The EU’s Digital Copyright Directive – where are we now?
In 2016 the EU proposed the “Directive on copyright in the Digital Single Market” (the Directive). Since then, the Directive has been widely debated at EU level and has been the subject of intense campaigning and lobbying, with various interested parties writing numerous open letters to the EU Council’s Working Party on Intellectual Property, the European Commission and the European Parliament, setting out their concerns about the proposals. Such campaigning has contributed to the slow progress of agreeing and finalising the wording of the Directive and even stalled negotiations shortly before final trilogue discussions were due to take place.
Despite these earlier attempts to hinder its progress, according to a press release from the European Parliament on 13 February, an agreement has now been reached on the wording of the Directive.
What is the Directive about and why has it been so difficult to agree?
The Directive was proposed in order to harmonise and modernise copyright laws across Europe. It seeks to ensure that content creators benefit from the online world in the same way that they do from the offline world and (in theory) to ensure that existing rights are better enforced, and existing obligations are better respected.
The most controversial sections of the Directive have always been articles 11 and 13.
This requires news aggregator sites such as Google News or Bing News to pay publishers for using snippets of their articles. According to the press release, under the Directive these sites will be able to share hyperlinks to news articles together with “individual words or very short extracts” freely. In reality, many platforms regularly include more information than this and may therefore still be charged more often than not. Until we see the final wording of the Directive, there remains a lack of clarity around when charges may be imposed (and what such charges would be). Sites have been opposed to the proposals up until now and this is unlikely to change.
Sometimes known as the “meme ban”, this provides that platforms such as Twitter and YouTube which host user-generated content, will have to proactively search for and take down any content that infringes copyright. This is a move away from the current situation where it is generally left to copyright owners to enforce their rights (although platforms should remove infringing content once they are notified of it).
Although the latest news confirms that some uploaded material, such as memes (a typically humorous image, video or piece of text conveying a popular social idea that spreads rapidly between viewers via the internet) can be shared freely, previous concerns that Article 13 could result in sites removing considerable amounts of content including memes, which are usually based on copyrighted images, are unlikely to have gone away. Arguably memes should be covered by copyright’s parody defence, however campaigners have been concerned that Article 13 would extend to cover such use, particularly if sites have to use automated methods to search for and remove content, as such automation will not be able to tell the difference between legitimate, and infringing, use of third party copyright.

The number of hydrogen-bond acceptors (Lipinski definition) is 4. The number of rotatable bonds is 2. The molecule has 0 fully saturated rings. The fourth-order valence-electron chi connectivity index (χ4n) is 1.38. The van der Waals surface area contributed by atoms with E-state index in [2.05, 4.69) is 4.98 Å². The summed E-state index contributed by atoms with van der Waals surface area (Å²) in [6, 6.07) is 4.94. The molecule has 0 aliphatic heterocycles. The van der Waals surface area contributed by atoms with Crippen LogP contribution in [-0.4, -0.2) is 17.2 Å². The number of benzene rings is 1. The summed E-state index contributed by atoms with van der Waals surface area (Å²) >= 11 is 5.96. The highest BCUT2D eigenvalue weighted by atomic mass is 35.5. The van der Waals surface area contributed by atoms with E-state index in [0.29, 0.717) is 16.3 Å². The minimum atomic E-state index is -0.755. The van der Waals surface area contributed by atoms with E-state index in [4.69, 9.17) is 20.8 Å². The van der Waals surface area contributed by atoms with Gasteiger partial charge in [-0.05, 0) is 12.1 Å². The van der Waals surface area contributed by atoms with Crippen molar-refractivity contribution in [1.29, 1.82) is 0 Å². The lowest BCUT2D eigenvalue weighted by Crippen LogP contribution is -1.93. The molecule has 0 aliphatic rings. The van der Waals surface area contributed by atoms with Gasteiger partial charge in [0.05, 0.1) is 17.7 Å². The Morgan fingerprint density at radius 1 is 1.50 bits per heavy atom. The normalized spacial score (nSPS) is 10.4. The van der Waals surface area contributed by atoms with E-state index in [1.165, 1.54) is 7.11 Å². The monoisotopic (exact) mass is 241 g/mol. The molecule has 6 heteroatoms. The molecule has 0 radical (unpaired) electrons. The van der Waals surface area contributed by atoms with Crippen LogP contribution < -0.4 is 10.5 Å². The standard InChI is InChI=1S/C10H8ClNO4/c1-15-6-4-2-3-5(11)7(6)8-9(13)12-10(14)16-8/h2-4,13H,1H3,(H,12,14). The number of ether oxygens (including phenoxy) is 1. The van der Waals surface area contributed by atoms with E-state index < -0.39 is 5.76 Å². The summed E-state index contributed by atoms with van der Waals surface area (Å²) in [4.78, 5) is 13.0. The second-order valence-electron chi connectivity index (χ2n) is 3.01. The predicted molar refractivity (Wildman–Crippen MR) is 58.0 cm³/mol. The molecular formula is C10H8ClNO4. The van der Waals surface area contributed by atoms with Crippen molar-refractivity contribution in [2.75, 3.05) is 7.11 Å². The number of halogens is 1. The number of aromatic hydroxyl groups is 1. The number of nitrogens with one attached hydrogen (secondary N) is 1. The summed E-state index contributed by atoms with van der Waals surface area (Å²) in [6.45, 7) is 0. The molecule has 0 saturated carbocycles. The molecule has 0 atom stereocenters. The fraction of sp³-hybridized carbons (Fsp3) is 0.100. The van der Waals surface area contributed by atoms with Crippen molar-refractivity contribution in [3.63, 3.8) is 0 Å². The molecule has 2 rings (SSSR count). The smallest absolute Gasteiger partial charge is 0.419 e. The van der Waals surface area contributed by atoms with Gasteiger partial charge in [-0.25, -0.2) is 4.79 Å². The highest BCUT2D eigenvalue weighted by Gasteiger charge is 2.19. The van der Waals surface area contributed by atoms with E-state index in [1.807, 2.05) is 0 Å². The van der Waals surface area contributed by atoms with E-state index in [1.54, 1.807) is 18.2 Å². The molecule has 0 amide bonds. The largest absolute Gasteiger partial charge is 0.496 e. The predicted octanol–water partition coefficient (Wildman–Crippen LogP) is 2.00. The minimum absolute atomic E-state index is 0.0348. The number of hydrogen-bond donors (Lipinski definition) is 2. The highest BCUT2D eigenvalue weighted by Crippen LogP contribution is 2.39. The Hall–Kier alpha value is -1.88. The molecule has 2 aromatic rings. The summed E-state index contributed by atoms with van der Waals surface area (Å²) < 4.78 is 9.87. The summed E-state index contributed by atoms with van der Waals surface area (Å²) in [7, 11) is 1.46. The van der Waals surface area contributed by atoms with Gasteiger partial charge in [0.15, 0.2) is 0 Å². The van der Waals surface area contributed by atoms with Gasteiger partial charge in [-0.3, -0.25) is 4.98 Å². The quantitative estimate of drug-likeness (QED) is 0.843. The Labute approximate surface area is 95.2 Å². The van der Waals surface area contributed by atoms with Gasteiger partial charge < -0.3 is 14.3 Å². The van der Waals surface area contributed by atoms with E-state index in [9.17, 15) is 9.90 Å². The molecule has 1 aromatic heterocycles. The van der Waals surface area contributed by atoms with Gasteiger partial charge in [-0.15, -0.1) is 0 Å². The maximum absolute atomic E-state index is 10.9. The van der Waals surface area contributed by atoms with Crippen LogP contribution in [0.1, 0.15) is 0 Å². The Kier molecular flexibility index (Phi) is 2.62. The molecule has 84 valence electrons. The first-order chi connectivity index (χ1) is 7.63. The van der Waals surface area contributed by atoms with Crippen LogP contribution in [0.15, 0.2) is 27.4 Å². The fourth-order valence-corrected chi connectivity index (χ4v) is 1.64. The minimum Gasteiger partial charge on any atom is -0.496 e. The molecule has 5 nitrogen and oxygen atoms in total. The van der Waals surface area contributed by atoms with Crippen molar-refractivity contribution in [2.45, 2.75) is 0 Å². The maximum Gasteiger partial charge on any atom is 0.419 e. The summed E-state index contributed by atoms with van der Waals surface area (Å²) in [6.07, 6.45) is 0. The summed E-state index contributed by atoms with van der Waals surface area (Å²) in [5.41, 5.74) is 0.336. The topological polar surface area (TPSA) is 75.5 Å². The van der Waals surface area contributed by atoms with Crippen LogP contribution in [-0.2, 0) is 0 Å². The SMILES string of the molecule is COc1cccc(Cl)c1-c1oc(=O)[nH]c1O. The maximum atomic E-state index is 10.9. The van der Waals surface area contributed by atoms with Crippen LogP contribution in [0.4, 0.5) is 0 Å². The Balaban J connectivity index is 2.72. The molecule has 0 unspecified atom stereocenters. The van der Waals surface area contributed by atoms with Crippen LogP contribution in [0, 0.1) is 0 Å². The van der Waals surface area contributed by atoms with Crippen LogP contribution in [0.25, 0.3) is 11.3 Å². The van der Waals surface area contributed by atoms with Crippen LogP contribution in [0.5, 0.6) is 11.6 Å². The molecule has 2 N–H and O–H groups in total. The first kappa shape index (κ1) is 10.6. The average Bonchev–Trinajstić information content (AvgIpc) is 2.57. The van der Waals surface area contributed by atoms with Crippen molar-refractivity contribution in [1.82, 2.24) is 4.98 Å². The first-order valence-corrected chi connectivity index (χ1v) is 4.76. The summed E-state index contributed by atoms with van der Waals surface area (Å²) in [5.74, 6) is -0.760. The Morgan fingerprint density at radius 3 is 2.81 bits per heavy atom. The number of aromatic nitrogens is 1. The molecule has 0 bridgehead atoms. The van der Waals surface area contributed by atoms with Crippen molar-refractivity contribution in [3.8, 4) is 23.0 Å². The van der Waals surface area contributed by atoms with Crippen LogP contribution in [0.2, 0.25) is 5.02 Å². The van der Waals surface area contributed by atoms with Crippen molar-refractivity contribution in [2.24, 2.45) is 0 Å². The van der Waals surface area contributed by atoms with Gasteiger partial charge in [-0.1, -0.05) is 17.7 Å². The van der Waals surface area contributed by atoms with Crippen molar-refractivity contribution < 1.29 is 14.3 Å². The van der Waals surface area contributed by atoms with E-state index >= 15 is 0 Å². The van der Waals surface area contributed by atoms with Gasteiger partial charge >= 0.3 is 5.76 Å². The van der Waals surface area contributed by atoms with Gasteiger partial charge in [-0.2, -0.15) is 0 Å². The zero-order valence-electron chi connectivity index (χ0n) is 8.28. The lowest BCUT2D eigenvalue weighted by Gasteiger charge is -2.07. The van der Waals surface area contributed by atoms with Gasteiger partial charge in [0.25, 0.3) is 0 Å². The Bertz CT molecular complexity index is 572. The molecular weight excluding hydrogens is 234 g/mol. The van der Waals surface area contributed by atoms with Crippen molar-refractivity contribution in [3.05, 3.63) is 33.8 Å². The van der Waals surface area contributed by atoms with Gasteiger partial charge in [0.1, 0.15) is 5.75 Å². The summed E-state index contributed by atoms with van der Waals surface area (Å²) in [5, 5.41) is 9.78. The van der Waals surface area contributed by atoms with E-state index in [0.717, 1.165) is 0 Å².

Articles 11 and 13 are both included in the final wording of the Directive.
Where are we now?
Towards the end of 2018 the European Council, Parliament and Commission were in the midst of trilogue talks, where the final wording of the Directive is privately negotiated. Despite the numerous open letters the European Commission received, and trilogue negotiations being temporarily stalled while Germany and France reached a compromise position on some key provisions, we now have an agreement on the wording of the Directive.
The final wording has not yet been published but the press release includes assurances from Alex Voss, EPP Germany, that the deal reached will correct a situation which “has allowed a few companies to earn huge sums of money without properly remunerating” creatives and journalists but that will maintain the internet as “a space for free expression”.
Interestingly, start-ups are set to be subject to lighter obligations. A start-up is a platform that has been active for less than three years, has an annual turnover of less than €10 million and fewer than 5 million unique monthly visitors to its website.
The next step is for the agreed wording of the Directive to be approved by European Council representatives and MEPs, with one source saying this is expected to be a mere formality. No revisions to the final text are permitted at this stage meaning EU lawmakers have to vote on the text of the Directive, including articles 11 and 13, as it has been agreed.
The vote could take place in March or April, shortly before the European Parliamentary elections are due to take place. If the Directive is passed, it may be unpopular with voters and put current MEPs at risk of losing their seats. If the Directive is rejected, it will carry over into the next parliamentary session, to be dealt with by potentially a new set of MEPs with different views on the wording of the Directive, which would delay the Directive becoming law.
Once the wording of the Directive is released, it will be heavily scrutinised by all parties.
And what about Brexit?
Assuming the UK exits the EU on 29 March 2019, if the Directive is not passed before that time, then it will not apply to the UK. Even if it does come into effect, the UK will have up to 24 months to implement the necessary changes.
In the event of ‘no deal’, it will remain to be seen whether the UK government implements similar legislation of our own, or chooses to take a different approach – particularly in relation to the controversial articles 11 and 13. In the meantime, we await the outcome of the final vote by MEPs before speculating on what the UK’s approach will be.